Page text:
Are Blacks Growing More Comfortable Identifying as LGBT?

Generic image (Thinkstock)
Generic image (Thinkstock)

(The Root) — At a time when more laws are being put in place to protect the rights of lesbian, gay, bisexual and transgender people, an increasing number of African-American adults are calling themselves LGBT. An estimated 1,018,700, or 3.7 percent, of black adults consider themselves LGBT, and 34 percent of African-American same-gender couples are raising children, according to a recently released study by UCLA Williams Institute Scholars.


The study also details socioeconomic and demographic characteristics of African-American LGBT individuals and African-American same-gender couples in the U.S., the San Diego Gay & Lesbian News reports.

Increasingly, African-American adults in the LGBT community appear to be growing more comfortable with their identity, and society appears to be growing more comfortable with defending their rights. This summer the Supreme Court struck down the Defense of Marriage Act, which prohibited the federal government from recognizing same-sex marriages legalized by states. And in 2011 President Barack Obama certified the repeal of "Don't ask, don't tell," the policy that barred gays from openly serving in the military. As for "Don't ask, don't tell" in the black church? Well, that's still a work in progress.

An estimated 84,000 African-American individuals in same-gender couples tend to live in areas where there are higher proportions of blacks, according to the report. For example, a quarter of African-American same-gender couples live in Georgia, New York, North Carolina and Maryland.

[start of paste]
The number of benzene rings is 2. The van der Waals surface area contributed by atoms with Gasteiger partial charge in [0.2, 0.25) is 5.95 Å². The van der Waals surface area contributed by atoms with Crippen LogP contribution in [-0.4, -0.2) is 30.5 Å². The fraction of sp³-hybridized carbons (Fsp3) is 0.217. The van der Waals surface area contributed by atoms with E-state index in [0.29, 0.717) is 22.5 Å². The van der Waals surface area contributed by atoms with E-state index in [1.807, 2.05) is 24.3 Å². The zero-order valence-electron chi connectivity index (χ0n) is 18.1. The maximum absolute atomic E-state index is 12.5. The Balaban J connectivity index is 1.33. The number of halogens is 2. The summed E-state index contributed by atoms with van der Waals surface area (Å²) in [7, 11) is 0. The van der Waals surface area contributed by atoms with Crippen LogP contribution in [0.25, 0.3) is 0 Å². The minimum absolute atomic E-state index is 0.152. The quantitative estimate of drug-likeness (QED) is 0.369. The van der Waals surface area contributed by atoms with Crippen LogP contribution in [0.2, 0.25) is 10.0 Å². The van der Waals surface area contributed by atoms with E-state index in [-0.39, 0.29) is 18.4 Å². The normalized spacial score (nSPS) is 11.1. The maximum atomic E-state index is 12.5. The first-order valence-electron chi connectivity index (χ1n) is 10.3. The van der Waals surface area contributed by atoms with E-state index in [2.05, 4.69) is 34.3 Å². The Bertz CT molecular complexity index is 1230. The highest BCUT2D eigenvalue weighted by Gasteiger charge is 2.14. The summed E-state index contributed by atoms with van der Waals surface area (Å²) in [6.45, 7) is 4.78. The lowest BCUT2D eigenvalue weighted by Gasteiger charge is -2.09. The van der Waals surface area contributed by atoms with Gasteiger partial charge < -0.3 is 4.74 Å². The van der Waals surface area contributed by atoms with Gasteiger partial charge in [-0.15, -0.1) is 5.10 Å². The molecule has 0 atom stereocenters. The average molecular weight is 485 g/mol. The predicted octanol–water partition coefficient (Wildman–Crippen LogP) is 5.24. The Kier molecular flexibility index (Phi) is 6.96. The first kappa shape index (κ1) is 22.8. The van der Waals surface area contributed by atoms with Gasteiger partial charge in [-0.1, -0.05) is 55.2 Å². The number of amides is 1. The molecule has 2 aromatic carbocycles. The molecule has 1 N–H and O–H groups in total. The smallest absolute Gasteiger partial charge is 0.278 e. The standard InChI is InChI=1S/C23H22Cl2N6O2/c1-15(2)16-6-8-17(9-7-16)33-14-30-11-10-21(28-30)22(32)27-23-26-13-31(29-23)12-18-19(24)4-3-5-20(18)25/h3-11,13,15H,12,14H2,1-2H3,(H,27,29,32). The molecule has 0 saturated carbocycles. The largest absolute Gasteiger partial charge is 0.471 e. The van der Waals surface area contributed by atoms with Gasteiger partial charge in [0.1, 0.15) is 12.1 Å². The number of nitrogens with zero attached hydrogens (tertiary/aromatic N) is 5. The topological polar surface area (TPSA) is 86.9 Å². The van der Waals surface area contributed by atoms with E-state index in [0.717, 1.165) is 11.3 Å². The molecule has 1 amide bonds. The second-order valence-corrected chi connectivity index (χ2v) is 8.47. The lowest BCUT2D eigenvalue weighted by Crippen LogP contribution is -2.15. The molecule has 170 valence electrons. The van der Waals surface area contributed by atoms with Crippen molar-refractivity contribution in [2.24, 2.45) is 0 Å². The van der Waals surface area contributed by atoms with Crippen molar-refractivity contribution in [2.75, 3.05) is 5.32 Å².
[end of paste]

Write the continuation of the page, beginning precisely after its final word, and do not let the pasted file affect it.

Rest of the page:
Findings also include overall higher unemployment rates — 15 percent among LGBT African Americans, compared with 12 percent among their non-LGBT counterparts. It also shows a lower percentage with a college degree — 23 percent among LGBT African Americans, compared with 26 percent for non-LGBT blacks.

However, these disadvantages are not present among African-Americans in same-gender couples. 25% of African-Americans in same-gender couples have completed a college degree, compared to 22% of African-Americans in different-sex couples. In addition, 71% of African-Americans in same-gender couples are employed compared to 68% of their counterparts in different-sex couples.

Another interesting highlight is that LGBT African-American females and African-American females in same-gender couples are three times more likely to report military service than non-LGBT black women.

Notably, almost one in 10 African-American females in same-gender couples report serving in the military. While African-American males in same-gender couples are less likely to serve in the military than those in different-gender couples (13% versus 25%), the rate of reported military service for African-American males in same-gender couples is still about one in seven individuals.

The report considers the characteristics of adults who identify as LGBT using the Gallup Daily tracking survey. Data from the 2008-2010 American Community Survey are used to consider characteristics of both married and unmarried same-gender couples. U.S. Census 2010 data are used to report the number of same-gender couples in the U.S. All surveys include respondents who identify as African-American (non-Hispanic) when asked to describe their race.